About two years ago, I posted something on the site that seemed pretty insightful. These days, I'm pretty sure it was misleading advice. So let's set the record straight.
The article was a take on the old saying, "do what you love, and you'll never work a day in your life."
The idea is simple and attractive.
If you genuinely love the process of filmmaking, you'll stick with it and make more films.
And if you make more films, your chances of being successful go way up.
To take it even further, if you love the process enough, you'll be better prepared to deal with the adversity that come with filmmaking.
So not only will you make more films, but you'll be hardened against obstacles you'll undoubtedly face.
Makes sense, right?
So the advice was, learn to love the process. Participate in the process for its own sake, and try to divorce yourself from the results.
Because if you can learn how to do that (which isn't easy), you can reap those benefits, and the results will eventually take care of themselves.
Oh how naive I was.
How this advice sets us up for disappointment
I've since come to realize that there's a bit of truth to "learning to love the process," but the advice is bad in one key way.
It doesn't account for those times when the filmmaking process sucks ass.
It's such a ridiculous, unrealistic expectation to "love the process" at all times. Because no matter what anyone says, there are so many different aspects of making a film, and you won't love all of them.
Which has been a big realization for me, because I honestly felt broken for believing that I didn't love the craft enough.
I wanted to follow my own advice, but I just couldn't force myself to love every little piece of it.
Sure, parts of the filmmaking process can be super fun and rewarding and creative.
But some parts of the process are downright painful, depending on your disposition.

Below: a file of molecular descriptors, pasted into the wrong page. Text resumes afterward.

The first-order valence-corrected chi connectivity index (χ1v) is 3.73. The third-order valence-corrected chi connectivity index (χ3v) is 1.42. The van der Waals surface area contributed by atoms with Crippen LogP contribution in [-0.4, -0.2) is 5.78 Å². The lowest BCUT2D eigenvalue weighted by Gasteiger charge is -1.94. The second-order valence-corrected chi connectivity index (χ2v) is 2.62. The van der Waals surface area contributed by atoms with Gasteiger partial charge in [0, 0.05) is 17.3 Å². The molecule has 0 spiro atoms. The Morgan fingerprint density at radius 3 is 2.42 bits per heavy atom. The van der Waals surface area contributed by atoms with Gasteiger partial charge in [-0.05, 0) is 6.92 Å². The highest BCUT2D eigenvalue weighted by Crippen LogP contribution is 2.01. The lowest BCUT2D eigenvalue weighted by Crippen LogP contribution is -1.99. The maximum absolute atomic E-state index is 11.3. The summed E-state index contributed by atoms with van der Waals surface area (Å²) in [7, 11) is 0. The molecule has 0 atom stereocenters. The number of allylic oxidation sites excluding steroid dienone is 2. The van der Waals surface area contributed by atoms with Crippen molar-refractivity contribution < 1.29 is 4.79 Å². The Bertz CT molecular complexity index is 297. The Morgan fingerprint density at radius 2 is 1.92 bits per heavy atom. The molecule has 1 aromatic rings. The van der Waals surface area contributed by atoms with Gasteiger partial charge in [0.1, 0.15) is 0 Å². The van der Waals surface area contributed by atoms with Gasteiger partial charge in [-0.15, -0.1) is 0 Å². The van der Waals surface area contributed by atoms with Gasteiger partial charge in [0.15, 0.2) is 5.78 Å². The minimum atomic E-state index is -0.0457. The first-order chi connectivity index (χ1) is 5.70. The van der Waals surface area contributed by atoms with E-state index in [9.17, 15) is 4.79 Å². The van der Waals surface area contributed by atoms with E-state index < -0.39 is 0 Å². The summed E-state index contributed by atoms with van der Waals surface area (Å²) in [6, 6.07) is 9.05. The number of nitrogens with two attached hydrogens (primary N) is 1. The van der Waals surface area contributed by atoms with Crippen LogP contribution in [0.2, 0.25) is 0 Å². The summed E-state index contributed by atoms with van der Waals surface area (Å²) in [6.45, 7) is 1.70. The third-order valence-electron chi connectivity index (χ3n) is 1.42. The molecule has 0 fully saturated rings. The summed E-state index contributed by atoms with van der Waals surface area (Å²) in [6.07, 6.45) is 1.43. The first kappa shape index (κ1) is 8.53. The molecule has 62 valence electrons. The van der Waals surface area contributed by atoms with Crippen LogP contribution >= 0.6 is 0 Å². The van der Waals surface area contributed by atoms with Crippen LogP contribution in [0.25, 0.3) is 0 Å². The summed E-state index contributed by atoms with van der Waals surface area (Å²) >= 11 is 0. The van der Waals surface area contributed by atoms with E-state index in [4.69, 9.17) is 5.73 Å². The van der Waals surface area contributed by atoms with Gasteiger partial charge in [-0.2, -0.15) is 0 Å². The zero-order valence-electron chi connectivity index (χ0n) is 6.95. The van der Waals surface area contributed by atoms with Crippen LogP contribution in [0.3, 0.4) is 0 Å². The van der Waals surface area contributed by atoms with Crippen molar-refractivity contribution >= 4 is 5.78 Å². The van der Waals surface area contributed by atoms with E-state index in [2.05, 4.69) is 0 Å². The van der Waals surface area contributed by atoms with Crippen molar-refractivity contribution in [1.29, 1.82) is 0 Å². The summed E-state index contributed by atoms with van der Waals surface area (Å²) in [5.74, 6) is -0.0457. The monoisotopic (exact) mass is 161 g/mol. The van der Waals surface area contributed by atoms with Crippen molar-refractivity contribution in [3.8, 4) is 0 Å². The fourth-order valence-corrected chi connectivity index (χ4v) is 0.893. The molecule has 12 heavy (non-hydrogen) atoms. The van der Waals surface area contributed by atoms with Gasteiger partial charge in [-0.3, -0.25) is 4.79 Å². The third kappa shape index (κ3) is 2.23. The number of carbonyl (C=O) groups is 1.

- Ask basically any writer ever, and they'll tell you they hate writing, but they love having written.
- And I don't know about you, but I find most pre-production tasks to be tedious and time-consuming and frustrating.
- Not to mention, almost every step of production and post is fraught with complications and obstacles and setbacks. (I find those fun, but there are still times where I want to pull my hair out and give up.)
- And if you happen to finish a film or series, you can bet your ass that marketing and distributing it will be a painful process.
There are plenty more examples too. Maybe you like the idea of production design, but you don't much care for the day-to-day work of building sets and props.
Maybe you want to be a great producer, but you're such a creative introvert that dealing with people and money and logistics nonstop wears you down.
But you know what, we do these things anyway.
Regardless of how much or how little we "love the process."
Because stories are part of our DNA, and we're driven to tell the ones we care about, no matter the cost.
Because we're driven to create, to make things, to put our own little dent in the universe, no matter how small it is.
Because deep down we know that life isn't about comfort, and it's not about doing what's easy.
Instead, we intuitively understand that life is growth.
And the best, most meaningful growth comes from pushing through discomfort, through pain, and coming out the other side of it with something to show for it.
In that way, the films we finish and put out are like battle scars.
They're a piece of us. They show the world that we have what it takes to push through the pain and get it done.
So no, you don't have to "love the process."
You just have to have a deep desire to create.
There will be discomfort. There will be adversity. There will be pain.
But that's ok.
Because you're going to come out the other side stronger and more capable.
And you'll have some awesome scars to show for it.
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